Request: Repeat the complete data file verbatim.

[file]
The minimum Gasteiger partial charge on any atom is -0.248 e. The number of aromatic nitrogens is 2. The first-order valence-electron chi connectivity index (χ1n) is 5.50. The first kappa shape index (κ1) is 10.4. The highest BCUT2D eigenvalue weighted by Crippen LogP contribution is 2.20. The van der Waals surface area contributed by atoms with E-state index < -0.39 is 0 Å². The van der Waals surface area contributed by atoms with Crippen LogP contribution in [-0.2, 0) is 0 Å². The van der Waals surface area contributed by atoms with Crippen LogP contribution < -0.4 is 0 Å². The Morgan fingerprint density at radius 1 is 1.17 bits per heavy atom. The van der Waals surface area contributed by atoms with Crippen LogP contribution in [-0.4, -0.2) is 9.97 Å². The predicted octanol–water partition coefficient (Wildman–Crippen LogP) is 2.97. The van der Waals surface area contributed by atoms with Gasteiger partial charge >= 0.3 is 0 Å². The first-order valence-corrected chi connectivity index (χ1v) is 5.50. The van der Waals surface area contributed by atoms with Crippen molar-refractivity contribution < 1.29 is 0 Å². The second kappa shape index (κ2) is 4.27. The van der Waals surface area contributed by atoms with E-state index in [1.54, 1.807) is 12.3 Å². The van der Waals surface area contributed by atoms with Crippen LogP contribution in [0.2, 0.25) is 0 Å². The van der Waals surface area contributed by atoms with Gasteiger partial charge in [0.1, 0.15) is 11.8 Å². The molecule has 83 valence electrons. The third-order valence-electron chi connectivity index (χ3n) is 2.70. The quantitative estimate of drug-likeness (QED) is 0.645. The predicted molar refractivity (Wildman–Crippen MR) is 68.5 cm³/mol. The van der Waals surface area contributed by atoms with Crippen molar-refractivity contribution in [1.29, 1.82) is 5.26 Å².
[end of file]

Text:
The minimum Gasteiger partial charge on any atom is -0.248 e. The number of aromatic nitrogens is 2. The first-order valence-electron chi connectivity index (χ1n) is 5.50. The first kappa shape index (κ1) is 10.4. The highest BCUT2D eigenvalue weighted by Crippen LogP contribution is 2.20. The van der Waals surface area contributed by atoms with E-state index < -0.39 is 0 Å². The van der Waals surface area contributed by atoms with Crippen LogP contribution in [-0.2, 0) is 0 Å². The van der Waals surface area contributed by atoms with Crippen LogP contribution < -0.4 is 0 Å². The Morgan fingerprint density at radius 1 is 1.17 bits per heavy atom. The van der Waals surface area contributed by atoms with Crippen LogP contribution in [-0.4, -0.2) is 9.97 Å². The predicted octanol–water partition coefficient (Wildman–Crippen LogP) is 2.97. The van der Waals surface area contributed by atoms with Gasteiger partial charge >= 0.3 is 0 Å². The first-order valence-corrected chi connectivity index (χ1v) is 5.50. The van der Waals surface area contributed by atoms with Crippen molar-refractivity contribution < 1.29 is 0 Å². The second kappa shape index (κ2) is 4.27. The van der Waals surface area contributed by atoms with E-state index in [1.54, 1.807) is 12.3 Å². The van der Waals surface area contributed by atoms with Crippen LogP contribution in [0.2, 0.25) is 0 Å². The van der Waals surface area contributed by atoms with Gasteiger partial charge in [0.1, 0.15) is 11.8 Å². The molecule has 83 valence electrons. The third-order valence-electron chi connectivity index (χ3n) is 2.70. The quantitative estimate of drug-likeness (QED) is 0.645. The predicted molar refractivity (Wildman–Crippen MR) is 68.5 cm³/mol. The van der Waals surface area contributed by atoms with Crippen molar-refractivity contribution in [1.29, 1.82) is 5.26 Å².